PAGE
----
The units of the 70th Infantry Division Special Troops
were activated 15 July 1943 at Camp Adair, Oregon. They trained
there for their combat missions for the next 12 months. During that
period, the division was tasked to provide replacements for U.S.
Army losses in Europe and the Far East. This required new
replacements and retraining of some of the Special Troops units. In
late July 1944 the division entrained for transfer to Fort Leonard
Wood, MO, and resumed training there. The last of the replacements
arrived in early October 1944. After the three infantry regiments
embarked for Europe during the first week of December, an advance
party from the Special Troops units sailed for Europe on 13 December
1944, landing in Marseilles on 23 December, and moved to the Task
Force Herren operational area in Northeastern France.
The main body of Special Troops sailed for Europe on 8 January 1945,
disembarked at Marseilles 18 January 1945 and moved by road and rail
to Northeastern France; they joined the division elements already in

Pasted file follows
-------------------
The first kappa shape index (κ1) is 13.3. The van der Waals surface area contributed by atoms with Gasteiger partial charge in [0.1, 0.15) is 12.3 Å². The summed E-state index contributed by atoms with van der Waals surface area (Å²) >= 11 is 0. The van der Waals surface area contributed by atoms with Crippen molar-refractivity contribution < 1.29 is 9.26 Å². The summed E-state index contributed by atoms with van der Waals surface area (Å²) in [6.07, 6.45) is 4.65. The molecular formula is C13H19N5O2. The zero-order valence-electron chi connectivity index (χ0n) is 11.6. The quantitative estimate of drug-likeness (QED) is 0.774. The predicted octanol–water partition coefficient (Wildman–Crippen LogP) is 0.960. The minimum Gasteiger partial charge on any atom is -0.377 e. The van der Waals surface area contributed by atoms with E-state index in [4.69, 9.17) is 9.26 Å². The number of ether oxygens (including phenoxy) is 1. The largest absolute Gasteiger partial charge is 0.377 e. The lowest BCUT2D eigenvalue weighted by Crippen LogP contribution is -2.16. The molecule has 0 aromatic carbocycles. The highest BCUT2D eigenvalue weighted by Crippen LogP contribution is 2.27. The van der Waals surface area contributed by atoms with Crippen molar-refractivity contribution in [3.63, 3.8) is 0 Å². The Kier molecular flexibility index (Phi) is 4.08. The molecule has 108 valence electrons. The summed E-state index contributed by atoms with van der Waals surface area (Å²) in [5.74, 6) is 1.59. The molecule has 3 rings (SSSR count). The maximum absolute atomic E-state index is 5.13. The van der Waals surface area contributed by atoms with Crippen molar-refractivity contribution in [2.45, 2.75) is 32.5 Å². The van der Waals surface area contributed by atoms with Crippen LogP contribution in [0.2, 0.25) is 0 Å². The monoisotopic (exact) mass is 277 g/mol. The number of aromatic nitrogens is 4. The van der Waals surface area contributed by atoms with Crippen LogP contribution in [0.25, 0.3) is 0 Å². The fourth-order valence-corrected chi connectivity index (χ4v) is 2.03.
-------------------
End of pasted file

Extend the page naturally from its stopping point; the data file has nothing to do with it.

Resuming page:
place and on 17 February 1945, began combat operations as a
570th Signal Company
Responsible for establishment and operation of the division message
center and establishment and maintenance of communications from
division Hq to the regiments, separate battalions, companies and
platoons, to units while attached to the division and to adjacent
units as directed by higher Hq.
Communications are almost as vital to
fighting men as food. History recounts many a major battle where
failed communications led to defeat. Trailblazers fighting in the
Vosges were gravely handicapped by the brooding mountains that
simply swallowed radio transmissions. When the radios failed, field
telephones were used.
The 570th was responsible for maintaining the
communications network. The field phones required lines to work and
the 570th had to ensure that the lines were working at all times.
That meant repairs at any time, anywhere...even under fire!
The Signal Company also handled the Division
Message Center. The center handled some 1500 messages-phone, radio,
or written-per day!